For years Dr Victoria Bateman, a fellow of Gonville and Caius College at the University of Cambridge, completed her research into British economic history largely unnoticed by her colleagues and the wider world.
But in January of this year, when delivering a lecture to students: “Brexit: The Naked Truth”, she stripped off her sober suit to reveal a slogan “Brexit leaves Britain naked” emblazoned across her bare torso.
Invitations soon followed to appear on Good Morning Britain and the BBC R4 Today programme, which she duly accepted, becoming the first person to appear on a national broadcast programme completely naked. Victoria Bateman had become a national celebrity.
Research conducted at Harvard Business School would describe her naked ambition as being a ‘red sneaker moment’. The Harvard academics found that people who deliberately do not conform to an accepted dress code or choose to dress differently to their peers can achieve a higher status.
Political and business leaders have adopted this approach for many years and use this lack of conformity to create their own brand identity. In WW2 Winston Churchill pioneered the onesie with his infamous siren suit and in more recent years it’s been difficult to avoid Donald Trump’s ‘make America great again’ red baseball hat.
Mark Zuckerberg sports his iconic grey Brunello Cucinelli t-shirts to show, that despite his billion dollar bank balance, at heart he is humble coder (the t-shirts cost over £200 each). Steve Jobs became famous for a black turtleneck, jeans, and New Balance sneakers. Theresa May is well known for wearing brightly coloured and leopard skin shoes and now her pale blue ‘twofer coat’ is stealing the headlines for its regular outings to show she has a suit of armour to defend her from the Brexit barbs.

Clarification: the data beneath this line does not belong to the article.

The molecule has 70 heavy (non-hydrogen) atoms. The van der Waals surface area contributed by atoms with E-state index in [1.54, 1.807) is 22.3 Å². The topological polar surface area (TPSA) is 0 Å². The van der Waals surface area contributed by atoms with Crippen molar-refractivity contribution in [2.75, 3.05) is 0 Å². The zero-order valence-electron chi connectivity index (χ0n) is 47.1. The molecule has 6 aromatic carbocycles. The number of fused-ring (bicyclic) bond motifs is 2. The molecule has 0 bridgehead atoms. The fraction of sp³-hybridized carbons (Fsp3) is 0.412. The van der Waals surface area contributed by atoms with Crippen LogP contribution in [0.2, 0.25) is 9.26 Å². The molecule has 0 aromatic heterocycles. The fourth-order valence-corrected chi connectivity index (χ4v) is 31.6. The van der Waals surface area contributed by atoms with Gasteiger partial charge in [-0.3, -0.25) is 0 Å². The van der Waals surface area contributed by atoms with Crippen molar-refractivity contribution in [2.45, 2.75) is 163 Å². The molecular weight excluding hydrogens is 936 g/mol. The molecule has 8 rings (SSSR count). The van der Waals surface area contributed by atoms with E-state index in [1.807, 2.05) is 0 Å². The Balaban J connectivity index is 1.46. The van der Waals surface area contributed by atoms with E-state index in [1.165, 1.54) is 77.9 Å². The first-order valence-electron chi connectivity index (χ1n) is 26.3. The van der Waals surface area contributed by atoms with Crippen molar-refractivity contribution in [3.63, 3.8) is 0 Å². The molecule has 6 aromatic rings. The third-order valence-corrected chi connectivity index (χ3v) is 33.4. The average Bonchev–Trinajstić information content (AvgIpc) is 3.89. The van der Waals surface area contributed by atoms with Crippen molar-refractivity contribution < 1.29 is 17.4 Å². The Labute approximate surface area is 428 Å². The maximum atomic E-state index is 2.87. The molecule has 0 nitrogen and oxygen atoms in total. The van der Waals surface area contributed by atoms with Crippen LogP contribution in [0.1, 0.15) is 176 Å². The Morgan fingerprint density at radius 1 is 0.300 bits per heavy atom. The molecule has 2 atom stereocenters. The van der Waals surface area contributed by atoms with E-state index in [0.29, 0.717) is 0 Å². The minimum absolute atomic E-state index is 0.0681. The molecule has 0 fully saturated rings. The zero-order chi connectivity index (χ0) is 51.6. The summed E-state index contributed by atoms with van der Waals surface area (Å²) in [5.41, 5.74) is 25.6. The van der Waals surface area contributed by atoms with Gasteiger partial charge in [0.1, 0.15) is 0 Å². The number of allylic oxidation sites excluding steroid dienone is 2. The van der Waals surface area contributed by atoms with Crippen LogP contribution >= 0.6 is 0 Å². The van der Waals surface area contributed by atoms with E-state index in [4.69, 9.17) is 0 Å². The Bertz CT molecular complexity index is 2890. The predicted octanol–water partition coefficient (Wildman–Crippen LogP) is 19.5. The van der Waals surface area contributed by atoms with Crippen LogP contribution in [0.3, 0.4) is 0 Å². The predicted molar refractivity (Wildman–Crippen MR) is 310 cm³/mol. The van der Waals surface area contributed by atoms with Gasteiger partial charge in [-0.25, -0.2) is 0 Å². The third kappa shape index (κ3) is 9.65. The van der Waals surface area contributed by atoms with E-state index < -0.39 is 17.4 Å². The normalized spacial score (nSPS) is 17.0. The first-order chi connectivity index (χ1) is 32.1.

Some politicians stray into a ‘red sneaker’ moment to secure more favourable voter ratings. A bare chested Vladimir Putin can often be seen holidaying in Siberia with a hunting rifle or riding a horse on the Russian steppe to secure a macho reputation with the Russian voters. UK defence minister Gavin Williamson was photographed recently with the Royal Marines on Arctic warfare training in Norway taking part in an ice breaking drill wearing full camouflage as he dragged himself from the icy waters with the help of his ski sticks.
But my red sneaker award must go to Matteo Salvini, the Italian interior minister. Last year Sr Salvini pulled on a pair of skimpy trunks to swim several lengths of a swimming pool at a Tuscan villa, previously owned by a mafia boss, to promote to the assembled media his successful crackdown on organised crime.
He proves once again that when you use clothing to make a statement, less is more.
To find out more please email Mark Knight, director of Four Corporate & Financial here.